Graduate Students

Academics

COVID-19 & Wellness

  • What should I do if I have symptoms of cough, fever, and shortness of breath?

    During business hours, call the Health & Counseling Center nurse triage line, 303-871-2615.  Our afterhours medical staff may be reached through the HCC mainline, 303-871-2205. Please be sure to call first before showing up at the clinic. Our medical staff will help you determine best next steps.

  • What if I have to miss class due to illness?

    We are asking that faculty members use leniency with students as we approach the impact of COVID-19. Plans are currently underway to enable the University to offer classes online during spring quarter. 

    The University has recently communicated greater details on contingency planning with faculty members and has posted information on the Provost’s website: www.du.edu/news/message-faculty-coronavirus-3520

  • How do I notify my faculty if I think I may have the virus?

    If you have health concerns and need an accommodation if you are sick, need to miss a class, etc., notify your faculty using the methods you usually use to communicate with them. We are asking that faculty members use leniency with students as we approach the impact of COVID-19. Because we are in the middle of the cold and flu season, many students may be absent due to illness. Instructors are strongly discouraged from requiring medical or legal documentation from a student for any absences as requiring such documentation places burdens on all parties involved. If you are sick, stay home. If you are experiencing symptoms including a fever, cough, and shortness of breath, call the Health & Counseling Center at 303-871-2205 first before showing up at the clinic. Medical staff will determine best next steps.

  • Does DU require me to notify anyone if I test positive for COVID-19?

    Your medical records and other health information provided to health plans, doctors, hospitals and other health care providers are private. Your personal health information is protected under federal HIPAA laws. If you test positive for COVID-19, the local health department will contact you and initiate an investigation. The results of the investigations will determine next steps for limiting the exposure risk to others. This could include quarantining a floor in a residence hall community or recommendations for a wider scope of quarantine and/or deep cleaning if the case originated in an apartment, office building or open suite area.

  • What if I become ill for an extended period of time and fall behind academically?

    The university is committed to students' academic success and progression. This will be handled on a case-by-case basis. It is important to know that symptoms of COVID-19 are often mild and it is the expectation that students continue their coursework online should they be isolated or quarantined.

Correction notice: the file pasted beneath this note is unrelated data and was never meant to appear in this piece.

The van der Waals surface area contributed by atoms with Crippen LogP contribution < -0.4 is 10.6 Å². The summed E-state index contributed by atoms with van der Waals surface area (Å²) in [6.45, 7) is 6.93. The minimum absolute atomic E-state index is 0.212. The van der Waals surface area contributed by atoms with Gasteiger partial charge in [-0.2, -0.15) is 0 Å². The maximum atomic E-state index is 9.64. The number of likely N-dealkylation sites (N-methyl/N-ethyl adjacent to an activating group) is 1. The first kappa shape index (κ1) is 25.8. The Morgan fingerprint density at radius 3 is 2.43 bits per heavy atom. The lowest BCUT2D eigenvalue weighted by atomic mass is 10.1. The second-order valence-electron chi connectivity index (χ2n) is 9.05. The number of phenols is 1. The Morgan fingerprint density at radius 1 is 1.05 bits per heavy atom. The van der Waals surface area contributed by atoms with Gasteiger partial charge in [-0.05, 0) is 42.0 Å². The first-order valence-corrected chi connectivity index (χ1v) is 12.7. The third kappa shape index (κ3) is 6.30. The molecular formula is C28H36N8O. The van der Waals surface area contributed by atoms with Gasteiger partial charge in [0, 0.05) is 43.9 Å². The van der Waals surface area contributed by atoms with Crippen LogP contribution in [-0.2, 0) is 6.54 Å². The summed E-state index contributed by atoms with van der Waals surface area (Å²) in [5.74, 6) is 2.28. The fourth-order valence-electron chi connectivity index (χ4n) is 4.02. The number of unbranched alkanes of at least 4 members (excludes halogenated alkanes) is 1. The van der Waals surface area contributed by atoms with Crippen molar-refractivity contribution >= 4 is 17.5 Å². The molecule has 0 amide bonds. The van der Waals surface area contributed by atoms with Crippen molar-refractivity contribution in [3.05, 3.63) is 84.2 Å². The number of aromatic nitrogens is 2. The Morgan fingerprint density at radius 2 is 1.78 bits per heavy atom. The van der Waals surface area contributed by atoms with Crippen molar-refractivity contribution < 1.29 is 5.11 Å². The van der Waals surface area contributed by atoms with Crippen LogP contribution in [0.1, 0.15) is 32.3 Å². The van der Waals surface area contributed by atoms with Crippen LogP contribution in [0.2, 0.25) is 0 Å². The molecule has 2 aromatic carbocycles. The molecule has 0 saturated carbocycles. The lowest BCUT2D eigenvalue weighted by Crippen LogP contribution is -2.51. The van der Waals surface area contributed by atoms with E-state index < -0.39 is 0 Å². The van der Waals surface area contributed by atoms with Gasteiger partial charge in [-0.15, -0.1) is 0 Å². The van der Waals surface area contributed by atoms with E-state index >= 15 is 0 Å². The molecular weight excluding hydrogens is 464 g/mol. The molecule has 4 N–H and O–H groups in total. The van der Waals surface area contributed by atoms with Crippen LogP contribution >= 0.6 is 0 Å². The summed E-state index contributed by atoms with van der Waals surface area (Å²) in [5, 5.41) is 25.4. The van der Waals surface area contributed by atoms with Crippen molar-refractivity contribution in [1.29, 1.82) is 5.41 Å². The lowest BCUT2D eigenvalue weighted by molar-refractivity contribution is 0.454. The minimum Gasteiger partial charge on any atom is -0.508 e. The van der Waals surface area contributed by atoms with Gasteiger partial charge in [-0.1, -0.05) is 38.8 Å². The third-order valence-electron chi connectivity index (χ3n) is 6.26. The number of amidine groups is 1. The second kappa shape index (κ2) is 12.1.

• Who will be on campus to support students who are sick?

    A variety of campus health and counseling staff will be available on campus to serve those who are sick. The University continues to follow all HIPAA, FERPA, CDC and public health guidelines in terms of care.

  • Can the health center administer tests for COVID-19 or do I have to go somewhere else?

    If you're experiencing symptoms of fever, cough, shortness of breath, call the HCC at 303-871-2615. Students with these symptoms are advised to not visit the Health & Counseling Center (HCC) without a phone consultation. Staff at the HCC will determine next steps.

    Health care providers only can request a test for the virus that causes COVID-19. Those requests are made in alignment with guidelines from county or state public health offices. Approvals are based on symptoms and on risk factors such as travel history or exposure to individuals known to have the disease.

    Should testing be needed, a HCC staff member will give students information about next steps. Walk-in testing is generally not available, including at the Health & Counseling Center (HCC) on campus.

  • How do I tell if I have COVID-19 or flu?

    Because the symptoms of COVID-19 are the same as influenza, if you think you have been exposed to COVID-19 and experiencing symptoms of fever, cough, shortness of breath, call the HCC at 303-871-2615 during business hours or after hours at 303-871-2205, before showing up at the clinic. Staff at the HCC will determine next best steps.

  • What can I do to maintain my mental health and well-being?

    Regardless of your status on campus, students can reach out to the Health and Counseling Center by calling 303-871-2205 or via email at info@hcc.du.edu. The central office will connect you to any additional resources you may need.